To help overcome unhappiness, stress, and burnoutmindfulness practices have been implemented in the workplace. Indeed, mindfulness practices have been shown to markedly reduce the physiological and psychological responses to stress. As a result, it has become very trendy for business to incorporate meditation into the workday to help improve employee well-being, health, and productivity. There is a need, however, to better document the benefits of these programs.

 

In today’s Research News article “A Workplace Mindfulness Intervention May Be Associated With Improved Psychological Well-Being and Productivity. A Preliminary Field Study in a Company Setting.” (See summary below or view the full text of the study at: https://www.frontiersin.org/articles/10.3389/fpsyg.2018.00195/full?utm_source=F-AAE&utm_medium=EMLF&utm_campaign=MRK_568639_69_Psycho_20180313_arts_A ), Kersemaekers and colleagues recruited employees in major European corporations and provided them with a workplace mindfulness program that consisted of 2 day-long training days plus eight 2.5 h-long sessions implemented in a group setting and included trainings in mindfulness meditation, walking meditation, pausing meditation, body scan and compassion meditation. They were also encouraged to practice at home. Participants were measured one month before, just before, and after the program for burnout, perceived stress, mindfulness, well-being, team environment; including organizational climate, team climate and personal performance, and program feasibility and satisfaction.

 

They compared the changes during the one-month baseline period to those occurring during the mindfulness training period and found that after training there were significantly greater reductions in burnout, perceived stress, particularly tension and worry, and organizational stress, and significantly greater improvements in psychological well-being and mindfulness, including presence and acceptance. There were also significant improvements in the participants perceptions of the organizational culture, including team decision making and cooperation, of the organizational climate, including atmosphere and respect, and of personal performance and productivity. There were high compliance and participation rates in the program. Hence, the workplace mindfulness program appeared to be feasible, safe, and effective.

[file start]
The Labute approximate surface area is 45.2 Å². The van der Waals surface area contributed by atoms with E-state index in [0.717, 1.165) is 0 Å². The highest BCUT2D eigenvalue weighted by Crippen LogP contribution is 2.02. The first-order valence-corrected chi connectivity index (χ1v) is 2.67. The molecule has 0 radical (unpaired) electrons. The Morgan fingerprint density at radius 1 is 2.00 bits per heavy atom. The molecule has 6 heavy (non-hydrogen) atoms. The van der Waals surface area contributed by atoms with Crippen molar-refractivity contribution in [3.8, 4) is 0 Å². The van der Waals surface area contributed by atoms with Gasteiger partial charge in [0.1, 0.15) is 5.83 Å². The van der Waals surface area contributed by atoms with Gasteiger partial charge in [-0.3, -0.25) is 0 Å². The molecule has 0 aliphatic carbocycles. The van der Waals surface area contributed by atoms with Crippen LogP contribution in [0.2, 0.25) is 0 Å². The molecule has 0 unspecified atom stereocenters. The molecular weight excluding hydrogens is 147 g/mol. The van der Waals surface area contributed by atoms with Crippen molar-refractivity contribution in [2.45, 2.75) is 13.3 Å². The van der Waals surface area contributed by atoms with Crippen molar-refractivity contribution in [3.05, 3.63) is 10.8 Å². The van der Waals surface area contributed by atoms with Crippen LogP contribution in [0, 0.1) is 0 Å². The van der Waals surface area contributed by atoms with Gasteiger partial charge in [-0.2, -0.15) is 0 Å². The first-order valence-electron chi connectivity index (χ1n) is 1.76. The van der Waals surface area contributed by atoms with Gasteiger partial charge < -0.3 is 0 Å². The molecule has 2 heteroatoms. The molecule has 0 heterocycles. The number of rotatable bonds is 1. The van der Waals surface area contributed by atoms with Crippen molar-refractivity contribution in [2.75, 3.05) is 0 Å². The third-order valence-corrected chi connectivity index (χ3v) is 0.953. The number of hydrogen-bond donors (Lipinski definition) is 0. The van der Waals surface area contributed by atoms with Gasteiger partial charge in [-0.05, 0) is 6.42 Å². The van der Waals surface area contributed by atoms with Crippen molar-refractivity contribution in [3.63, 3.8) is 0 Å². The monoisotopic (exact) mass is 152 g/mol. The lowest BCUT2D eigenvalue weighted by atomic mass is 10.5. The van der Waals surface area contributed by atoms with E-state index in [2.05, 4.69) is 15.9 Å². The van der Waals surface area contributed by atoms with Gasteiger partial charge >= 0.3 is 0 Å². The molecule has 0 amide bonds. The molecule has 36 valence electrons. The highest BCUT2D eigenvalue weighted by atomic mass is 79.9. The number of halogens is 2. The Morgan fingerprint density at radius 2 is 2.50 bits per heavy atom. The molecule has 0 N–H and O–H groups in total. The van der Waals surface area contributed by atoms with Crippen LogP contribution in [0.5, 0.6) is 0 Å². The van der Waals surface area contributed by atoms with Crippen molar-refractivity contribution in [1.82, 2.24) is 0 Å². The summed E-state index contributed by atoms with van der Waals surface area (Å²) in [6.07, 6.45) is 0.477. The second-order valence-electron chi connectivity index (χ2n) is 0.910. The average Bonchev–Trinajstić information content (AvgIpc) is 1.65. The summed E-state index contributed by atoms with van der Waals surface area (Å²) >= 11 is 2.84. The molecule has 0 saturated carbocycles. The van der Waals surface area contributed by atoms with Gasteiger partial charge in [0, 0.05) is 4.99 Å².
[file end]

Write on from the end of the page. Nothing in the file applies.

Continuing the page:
The results have to be interpreted with caution as there wasn’t a control group. But, the fact that there was a one-month baseline where reactivity, bias, and time-based changes could be assessed, the conclusion would appear to be guardedly valid. Workplace mindfulness training improved the psychological well-being and mindfulness of the workers, the organizational climate, and the workers productivity. This suggests that workplace mindfulness programs can be of substantial benefit to the workers and the organization.

 

So, Improve Psychological Well-Being and Productivity with work-Place mindfulness.

 

“By letting it go it all gets done. The world is won by those who let it go. But when you try and try, the world is beyond winning.” – Lao Tzu

 

CMCS – Center for Mindfulness and Contemplative Studies

 

This and other Contemplative Studies posts are also available on Google+ https://plus.google.com/106784388191201299496/posts and on Twitter @MindfulResearch

 

Study Summary

 

Kersemaekers W, Rupprecht S, Wittmann M, Tamdjidi C, Falke P, Donders R, Speckens A and Kohls N (2018) A Workplace Mindfulness Intervention May Be Associated With Improved Psychological Well-Being and Productivity. A Preliminary Field Study in a Company Setting. Front. Psychol. 9:195. doi: 10.3389/fpsyg.2018.00195

 

Background: Mindfulness trainings are increasingly offered in workplace environments in order to improve health and productivity. Whilst promising, there is limited research on the effectiveness of mindfulness interventions in workplace settings.

Objective: To examine the feasibility and effectiveness of a Workplace Mindfulness Training (WMT) in terms of burnout, psychological well-being, organizational and team climate, and performance.

Methods: This is a preliminary field study in four companies. Self-report questionnaires were administered up to a month before, at start of, and right at the end of the WMT, resulting in a pre-intervention and an intervention period. There was no separate control group. A total of 425 participants completed the surveys on the different time points. Linear mixed model analyses were used to analyze the data.